I recently read an article on a well published website, where a noted blogger was discussing her crisis of faith with modern paganism and its many derivatives. I respect this author and have read her writings for some time, but felt a bit annoyed by the tone of the piece. Now, don’t get me wrong, I thoroughly enjoyed her honesty and ability to thoughtfully convey her doubts, and readily admit, that even pagan die-hards like myself have periods of dryness, of heartache, of questioning our thoughts and convictions. However, what disturbed me most about the article was the fallback of the author on the ‘spiritual sanctuary’ and ‘inspiration’ of ‘Abrahamic’ religions to offer support that paganism was unable to provide. Really? In the interest of animistic polytheists like myself, I would like to offer a rebuttal….and I hope one as equally thought out and well-written as that of my doubting, searching sister.
The background, the foundation and the infrastructure of monotheistic religion is pagan in origin. In his 1878 Essay on the Development of the Christian Doctrine, John H. Newman wrote:
“The use of temples, and these dedicated to particular saints, and ornamented on occasions with branches of trees, incense, lamps and candles; votive offerings on recovery from illness; holy water; asylums; holy days and seasons, use of calendars, processions, blessings on the fields, sacerdotal vestments, the tonsure, the ring in marriage, turning to the east, images at a later date, the ecclesiastical chant and the Kyrie Eleison are all of pagan origin and sanctified by their adoption into the Church.”
From the dying god mythos to current holiday celebrations of Oestre and Yule, the ‘Abrahamic’ religions felt a need to incorporate the strength, endurance and the longevity of the pagan culture into their own to attract converts and to stabilize a religion that was only gaining followers with bullying tactics and torturous threats.
To me, these examples symbolize the strength and stability of the pagan path and its origins. It deeply resonates with humanity and is not a path of shifting sand, but rather, so strong that its own symbols and ancestral tenets were adopted by a religion grasping for solidity after a sloppy, sophomoric start.
If one is not religious or has no firm anchor on which to attach, then during the buffeting winds of life, one may find oneself battered and bruised and left wondering what the hell happened. Paganism is no different. It is my belief that one must have something greater than oneself to call upon; be it the Gods, Mother Earth, the Cosmos, the Cosmic Web, or the Fates.
Philosopher and historian, Mircea Eliade, in his book, “The Myth of Eternal Return”, views the sacred as ‘….a construct of human consciousness.’ ‘All things reveal and all things conceal, the Nature of Being”. This ambiguity is echoed in doubts of Pagans and Christians, Jews, Hindus and Muslims all over the globe. Doubt is not wholly the pagan’s playground. It is the Nature of things to Change. Change is the only constant and nothing is set, but only our belief makes it so. No religion or belief system holds the key to stability, to sanctuary, to firm foundation, to doubt-free existence. However, I agree with Eliade on the point that the “…Earth herself is intuitively a religious form”. The Earth Mother and the Divine Feminine historically have been ‘anchors’ for pagans; that port in the storm to which we cling.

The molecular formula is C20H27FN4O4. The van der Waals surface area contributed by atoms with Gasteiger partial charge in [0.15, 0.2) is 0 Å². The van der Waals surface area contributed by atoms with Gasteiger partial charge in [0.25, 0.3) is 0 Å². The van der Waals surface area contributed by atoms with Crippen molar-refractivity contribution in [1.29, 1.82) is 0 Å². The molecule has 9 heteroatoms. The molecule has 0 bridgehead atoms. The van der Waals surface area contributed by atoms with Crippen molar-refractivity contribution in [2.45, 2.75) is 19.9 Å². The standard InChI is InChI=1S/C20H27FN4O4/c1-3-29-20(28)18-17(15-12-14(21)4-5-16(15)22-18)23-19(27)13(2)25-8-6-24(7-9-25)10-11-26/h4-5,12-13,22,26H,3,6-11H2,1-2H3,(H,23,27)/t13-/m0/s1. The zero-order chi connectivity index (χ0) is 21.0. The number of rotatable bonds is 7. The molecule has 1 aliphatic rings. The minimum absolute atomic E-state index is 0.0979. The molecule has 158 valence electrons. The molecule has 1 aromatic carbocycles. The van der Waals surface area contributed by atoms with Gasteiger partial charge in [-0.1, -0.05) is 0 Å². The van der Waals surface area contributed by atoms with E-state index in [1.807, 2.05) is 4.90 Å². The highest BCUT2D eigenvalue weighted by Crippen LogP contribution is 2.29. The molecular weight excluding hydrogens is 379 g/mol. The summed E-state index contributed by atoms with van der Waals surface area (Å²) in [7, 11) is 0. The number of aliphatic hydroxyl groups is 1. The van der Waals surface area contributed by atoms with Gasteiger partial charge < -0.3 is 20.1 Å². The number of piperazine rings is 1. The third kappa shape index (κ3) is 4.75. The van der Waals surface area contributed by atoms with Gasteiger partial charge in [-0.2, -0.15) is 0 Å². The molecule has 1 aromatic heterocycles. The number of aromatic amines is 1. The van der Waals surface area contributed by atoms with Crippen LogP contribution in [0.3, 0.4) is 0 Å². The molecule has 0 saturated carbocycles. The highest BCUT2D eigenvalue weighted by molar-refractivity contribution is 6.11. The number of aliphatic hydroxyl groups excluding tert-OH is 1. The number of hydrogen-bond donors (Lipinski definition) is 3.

She is our source of protection, nourishment and Power from which we all draw. We are taken out of ourselves and thrown about the Cosmos on Her whim. She is life to us, She is faith to us, She is mother and destroyer to us. She is not shifting sand. She is mountain, ocean, elemental and solid. There is nothing ‘weak’ or ‘shifty’ abiding here. The Christian and Jewish patriarchs who claim ‘dominion’ over Her must surely be jesting. Dominion? I see no evidence of man holding dominion over his own paltry life, let alone the most Ancient Gaia. We are ruled by Her moods, Her weather, Her changes and now, our ignorant destruction of Her. We shall pay for our disregard and narcissism.
All of mankind occasionally finds themselves careening through rolling waves of doubt. This is nothing new, nor is there any belief system that will eradicate it fully. I myself rest on the oldest of religions; the primitive, powerful, magical system that has sustained humanity for thousands of years before the birth of an Abraham or Jesus. I need no scapegoat god to hold up my ceiling of faith. I have my ancestors, my Deities, the Earth Mother and the magic of the spheres. I have the elements, the Spirits, the Dark Arts which tap into the Unknown. I shiver in anticipation of my faith. What will it bring? What will be the ending? Doubts there may sometimes be, but faith pervades and ultimately remains sure on a mountain of history, on an ocean of evidence, on a personal decision to return to the archaic and ancient; on all the history and legacy that transcends the shifting sands of time.
Sjoo, Monica and Mor, Barbara. The Great Cosmic Mother. New York: Harper and Row, 1987.
Eliade, Mircea. Patterns of Comparative Religion. New York: Skeed and Ward, 1958.
Eliade, Mircea. The Myth of Eternal Return or Cosmos and History. New York: HarperTorch Books, 1954.